The mutual respect the two had eventually led to Mike inviting Graeme to share his throne (the DJ booth) every Friday night. Neither of them were sure that the partnership would work, but to the delight of the Nude dancefloor, it did.


Today, Friday nights are still dominated by large doses of house beats but don’t be shocked to hear anything from Carly Simon’s ‘Why?’ to Sylvester’s ‘You Make Me Feel’ or some obscure Italian import. “We both have similar views on what music to play,” says Pickering. “There’s only two types of record – a good one and a bad one. We simply play what we want to.”

“We complement each other when we’re DJing because although people think we’re similar DJs, we’re actually quite different,” says Graeme. “Mike is very fast and furious with what he does whereas I put a lot more emphasis on running mixes. I think that’s why it works.”

Whatever the reasons, each and every Friday 1,200 clubbers treat the duo like demi-gods. To say that when Pickering raises his arms it provokes a cheer from the dancefloor wouldn’t be an exaggeration of the truth. As the night progresses the atmosphere reaches fever pitch, paving the way for crowd reactions that have to be seen to be believed when Nude night classics such as Oranges & Lemons’ ‘Dreams of Santa Anna’, Rhythim Is Rhythim’s ‘Strings Of Life’, Kechia Jenkins’ ‘I Need Somebody’ and T-Coy’s ‘Carino’ boom through the soundsystem. The latter is actually more than just a Haçienda classic as Pickering is a member of T-Coy. Indeed, both Mike and Graeme have various studio commitments in the remixing and production field and recently took their friendship further than the DJ booth by recording a track together under the pseudonym Dynasty of Two.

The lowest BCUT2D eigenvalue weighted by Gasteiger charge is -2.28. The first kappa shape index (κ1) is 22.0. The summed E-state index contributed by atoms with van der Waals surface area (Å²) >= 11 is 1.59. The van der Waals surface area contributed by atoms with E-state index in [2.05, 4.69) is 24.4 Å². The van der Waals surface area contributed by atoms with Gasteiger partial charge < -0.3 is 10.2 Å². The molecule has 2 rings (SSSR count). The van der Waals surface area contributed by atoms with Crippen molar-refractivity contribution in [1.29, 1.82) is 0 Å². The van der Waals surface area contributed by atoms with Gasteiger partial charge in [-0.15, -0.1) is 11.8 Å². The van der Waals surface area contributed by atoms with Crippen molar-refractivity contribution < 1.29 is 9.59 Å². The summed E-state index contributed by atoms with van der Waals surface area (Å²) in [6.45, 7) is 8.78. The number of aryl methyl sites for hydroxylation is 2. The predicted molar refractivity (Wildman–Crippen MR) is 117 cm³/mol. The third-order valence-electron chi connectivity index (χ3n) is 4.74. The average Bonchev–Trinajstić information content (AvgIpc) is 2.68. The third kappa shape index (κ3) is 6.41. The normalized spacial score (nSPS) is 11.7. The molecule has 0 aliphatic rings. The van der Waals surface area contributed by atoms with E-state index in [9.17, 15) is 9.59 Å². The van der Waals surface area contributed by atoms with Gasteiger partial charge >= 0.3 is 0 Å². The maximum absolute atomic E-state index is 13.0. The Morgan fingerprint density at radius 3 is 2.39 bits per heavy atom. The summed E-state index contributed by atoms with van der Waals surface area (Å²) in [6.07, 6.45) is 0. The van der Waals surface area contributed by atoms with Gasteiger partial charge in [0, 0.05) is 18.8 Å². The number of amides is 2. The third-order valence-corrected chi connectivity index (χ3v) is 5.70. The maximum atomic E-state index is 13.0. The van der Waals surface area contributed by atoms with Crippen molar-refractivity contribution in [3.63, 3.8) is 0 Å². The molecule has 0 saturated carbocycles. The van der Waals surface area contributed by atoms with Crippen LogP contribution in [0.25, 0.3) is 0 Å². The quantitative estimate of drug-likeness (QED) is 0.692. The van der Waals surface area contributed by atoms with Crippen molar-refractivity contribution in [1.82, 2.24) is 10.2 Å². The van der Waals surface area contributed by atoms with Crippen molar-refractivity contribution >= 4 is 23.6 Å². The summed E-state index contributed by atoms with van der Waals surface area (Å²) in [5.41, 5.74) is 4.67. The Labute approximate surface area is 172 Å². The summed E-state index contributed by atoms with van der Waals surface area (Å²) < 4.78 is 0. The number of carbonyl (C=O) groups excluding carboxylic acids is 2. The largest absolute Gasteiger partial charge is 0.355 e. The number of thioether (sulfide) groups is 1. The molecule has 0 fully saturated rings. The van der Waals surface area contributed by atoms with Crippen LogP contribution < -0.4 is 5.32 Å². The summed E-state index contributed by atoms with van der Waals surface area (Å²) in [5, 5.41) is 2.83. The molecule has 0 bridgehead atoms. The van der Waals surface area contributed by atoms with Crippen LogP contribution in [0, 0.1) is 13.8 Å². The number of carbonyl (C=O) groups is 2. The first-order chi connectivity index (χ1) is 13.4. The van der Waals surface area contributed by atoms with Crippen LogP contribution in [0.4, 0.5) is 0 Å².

Graeme: “We’d both done studio work before. I’d done Groove’s ‘Submit To The Beat’ and remixes of Cash Money, Eric B, The Funky Worm etc, whilst Mike was involved with T-Coy and before that, Quango Quango. So it seemed the obvious thing to do to record some stuff together that would be a reflection of our DJing on a Friday night.” Dynasty Of Two’s ‘Stop This Thing’ was the result – the world’s first ‘Greenhouse’ record fusing ‘Save The World’ lyrics with that Chicagoan house sound. It hasn’t been their only studio work together either as recently they’ve also been engaged in a lot of remix work. Imagination’s classic ‘Just An Illusion’ and ABC’s ‘One Better World’ are just two tracks that have benefited from the duo’s dancefloor knowledge and there’s many more on the way too. Mike: “We still have to look hard for work but that’s a problem with the British record companies. A lot of them still use American remixers for marketing reasons because of their names, when actually most Britishguys could do a better job. It’s a snobbery thing.”

Whilst they wait for the British record companies to wake up, Mike and Graeme continue to perfect their profession. If you’d witnessed the crowd’s united screams for one more record at the end of Friday night session,you might say they’d already made it – but as Mike concludes: “If you’re at the top, it’s more of a challenge to stay there.”